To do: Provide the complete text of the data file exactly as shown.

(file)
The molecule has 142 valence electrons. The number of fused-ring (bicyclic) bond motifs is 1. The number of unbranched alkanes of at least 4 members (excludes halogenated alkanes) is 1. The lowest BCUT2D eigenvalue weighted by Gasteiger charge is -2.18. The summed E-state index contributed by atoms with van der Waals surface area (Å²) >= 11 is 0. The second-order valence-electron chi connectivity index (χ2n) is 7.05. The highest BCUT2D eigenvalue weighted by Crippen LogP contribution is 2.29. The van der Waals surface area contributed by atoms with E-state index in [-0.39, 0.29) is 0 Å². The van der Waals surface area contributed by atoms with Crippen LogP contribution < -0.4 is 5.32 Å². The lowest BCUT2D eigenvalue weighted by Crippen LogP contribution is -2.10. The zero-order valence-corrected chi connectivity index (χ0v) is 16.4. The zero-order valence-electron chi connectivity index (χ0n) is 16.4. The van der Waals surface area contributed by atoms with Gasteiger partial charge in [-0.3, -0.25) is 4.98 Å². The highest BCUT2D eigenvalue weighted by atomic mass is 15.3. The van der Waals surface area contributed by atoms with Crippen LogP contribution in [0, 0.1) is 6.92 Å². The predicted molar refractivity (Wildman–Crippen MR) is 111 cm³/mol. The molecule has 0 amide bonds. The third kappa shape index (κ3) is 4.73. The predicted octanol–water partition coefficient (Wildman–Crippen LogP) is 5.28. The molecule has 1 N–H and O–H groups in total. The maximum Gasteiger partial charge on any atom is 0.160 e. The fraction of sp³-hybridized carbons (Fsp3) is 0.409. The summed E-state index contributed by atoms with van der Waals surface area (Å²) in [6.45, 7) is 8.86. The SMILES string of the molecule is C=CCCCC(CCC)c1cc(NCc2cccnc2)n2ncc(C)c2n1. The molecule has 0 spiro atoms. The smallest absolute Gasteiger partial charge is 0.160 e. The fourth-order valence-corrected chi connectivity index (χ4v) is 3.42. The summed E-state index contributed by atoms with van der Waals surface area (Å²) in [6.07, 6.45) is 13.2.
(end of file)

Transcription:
The molecule has 142 valence electrons. The number of fused-ring (bicyclic) bond motifs is 1. The number of unbranched alkanes of at least 4 members (excludes halogenated alkanes) is 1. The lowest BCUT2D eigenvalue weighted by Gasteiger charge is -2.18. The summed E-state index contributed by atoms with van der Waals surface area (Å²) >= 11 is 0. The second-order valence-electron chi connectivity index (χ2n) is 7.05. The highest BCUT2D eigenvalue weighted by Crippen LogP contribution is 2.29. The van der Waals surface area contributed by atoms with E-state index in [-0.39, 0.29) is 0 Å². The van der Waals surface area contributed by atoms with Crippen LogP contribution < -0.4 is 5.32 Å². The lowest BCUT2D eigenvalue weighted by Crippen LogP contribution is -2.10. The zero-order valence-corrected chi connectivity index (χ0v) is 16.4. The zero-order valence-electron chi connectivity index (χ0n) is 16.4. The van der Waals surface area contributed by atoms with Gasteiger partial charge in [-0.3, -0.25) is 4.98 Å². The highest BCUT2D eigenvalue weighted by atomic mass is 15.3. The van der Waals surface area contributed by atoms with Crippen LogP contribution in [0, 0.1) is 6.92 Å². The predicted molar refractivity (Wildman–Crippen MR) is 111 cm³/mol. The molecule has 0 amide bonds. The third kappa shape index (κ3) is 4.73. The predicted octanol–water partition coefficient (Wildman–Crippen LogP) is 5.28. The molecule has 1 N–H and O–H groups in total. The maximum Gasteiger partial charge on any atom is 0.160 e. The fraction of sp³-hybridized carbons (Fsp3) is 0.409. The summed E-state index contributed by atoms with van der Waals surface area (Å²) in [6.45, 7) is 8.86. The SMILES string of the molecule is C=CCCCC(CCC)c1cc(NCc2cccnc2)n2ncc(C)c2n1. The molecule has 0 spiro atoms. The smallest absolute Gasteiger partial charge is 0.160 e. The fourth-order valence-corrected chi connectivity index (χ4v) is 3.42. The summed E-state index contributed by atoms with van der Waals surface area (Å²) in [6.07, 6.45) is 13.2.